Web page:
blog header 9.22.jpg
  • Heather Davis

Cultivating Empathy: Models, Exposure & Hard Conversations

Children are the living messages we send to a time we will not see.” – John F. Kennedy

Societal divisions are on display everywhere, and like a deadly virus I know, seem to be highly contagious and on the rise.

How can we help the next generation begin to bridge the gap?

The answer begins and ends in the development and evolution of a uniquely human superpower: empathy.

Nature-nurture combo

Part of empathy is innate. We are born with the capacity for empathy but it is also a learned behavior that is either developed and encouraged in our childhoods…or not.

Empathetic tendencies, like many of the characteristics that make us who we are, stem from both our genetics and the environment within which we are raised.

What starts as basic mimicry as infants, can develop over time into a more complex empathy.

Empathy develops early

Research shows that most brain development happens during the first year of life.

Developmental psychologist Rebecca Saxe of the Massachusetts Institute of Technology (MIT), underscores the brain’s impressive early growth by explaining how the brains of a 3-year-old and a 33-year-old are more alike, than those of a 3-year-old and a baby.

With this early brain development also come the signs of basic empathy.

Neuroscience researcher Jean Decety found that 12-month-old babies are able to feel the distress of another and try to comfort. He found that even before 18 months, young children showed voluntary and unrewarded helping behaviors.

Research studies show that by the second year of life, the brain, emotions and behavior are already being harnessed together in the ability to show concern for, and act upon, the pain of others.

A person’s a person, no matter how small.” – Dr. Suess

Early attachments, mimicry & empathy

The foundation of empathy is formed in childhood. As infants, attachments and connections with parents and caretakers set the groundwork for our emotional and social development.

Neuroscientists have developed two theories to explain how empathy begins and grows.

Simulation Theory is the unconscious mirroring of another’s emotions, allowing us to simulate and attempt to feel ourselves, someone else’s pain or joy.

Babies learn to smile and mock the facial expressions of caregivers. Unconscious mimicry is a basic part of human communication.

People of all ages have shown to copy facial and body language, tone of voice and the movements of others when interacting to encourage feelings of kinship and connection. Success depends on the skill of perception and the ability to read non-verbal cues.

Simulation foreshadows empathy. The understanding of what others feel by observing and listening to the feelings of others is the basis for successful social interaction.

Cognitive empathy

A second idea, the Theory of Mind, brings the brain into the equation.

As the brain develops, cognitive empathy adds our thoughts and knowledge to physical mimicry.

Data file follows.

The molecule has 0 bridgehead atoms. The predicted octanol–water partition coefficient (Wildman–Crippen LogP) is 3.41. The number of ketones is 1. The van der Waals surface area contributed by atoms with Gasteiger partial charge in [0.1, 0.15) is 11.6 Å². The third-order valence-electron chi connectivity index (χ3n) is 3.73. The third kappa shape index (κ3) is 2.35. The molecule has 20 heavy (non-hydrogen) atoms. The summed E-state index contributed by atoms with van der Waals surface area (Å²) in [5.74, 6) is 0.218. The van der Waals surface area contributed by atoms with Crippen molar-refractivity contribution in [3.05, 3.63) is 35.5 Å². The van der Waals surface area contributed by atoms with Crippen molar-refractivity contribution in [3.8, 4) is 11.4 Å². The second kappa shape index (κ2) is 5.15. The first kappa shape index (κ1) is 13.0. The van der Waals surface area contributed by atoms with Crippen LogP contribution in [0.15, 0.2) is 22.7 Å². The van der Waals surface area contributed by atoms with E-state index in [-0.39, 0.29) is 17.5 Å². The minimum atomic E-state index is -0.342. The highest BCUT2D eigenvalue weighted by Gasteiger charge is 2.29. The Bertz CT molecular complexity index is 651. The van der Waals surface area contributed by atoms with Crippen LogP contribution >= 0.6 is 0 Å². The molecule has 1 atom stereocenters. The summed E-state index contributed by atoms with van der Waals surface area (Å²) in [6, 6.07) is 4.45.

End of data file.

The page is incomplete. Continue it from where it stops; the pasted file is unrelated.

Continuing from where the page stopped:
Empathy evolves slowly over time as it is modeled and information is gained. This allows us to develop theories and predict how others may think and feel.

Parenting & empathy development

To be compassionate and to learn empathy requires ongoing encouragement and modeling, in order to take hold and flourish.

A long-term study by Zhou and team (2002) showed connections between how parenting style and parents’ own emotional expression translate into the development of empathy and social competence in children. Researchers evaluated additional factors including disciplinary style and parents’ emotional responses.

Greater empathy and social competence were found in children with supportive and affectionate parents who expressed more positive emotions in front of their offspring (but not solely directed towards their child).

Empathic and kind role models, able to articulate supportive emotions openly, help breed the same. Beyond that, research shows how empathy can be taught and encouraged in children.

Teaching, encouraging empathy

The Making Caring Common Project at the Harvard Graduate School of Education, has found that there are several fundamental ways that empathy can be encouraged within families.

Beyond showing empathy for our own children, discussing feelings and encouraging young children to take another’s perspective in social interactions is an important part of empathy development.

Teaching language of emotions and learning to discuss their own, as well as the feelings of others, helps children identify better with themselves, develop self-awareness and self-control.

As kids begin to recognize their own feelings, they also start to understand the thoughts, emotions and motives of those around them, helping in making connections and in conflict-resolution.

Real empathy relies on having these cognitive understandings of the experiences, feelings and motivations of others. This lays important groundwork for emotional intelligence – found to be a key factor in success in life.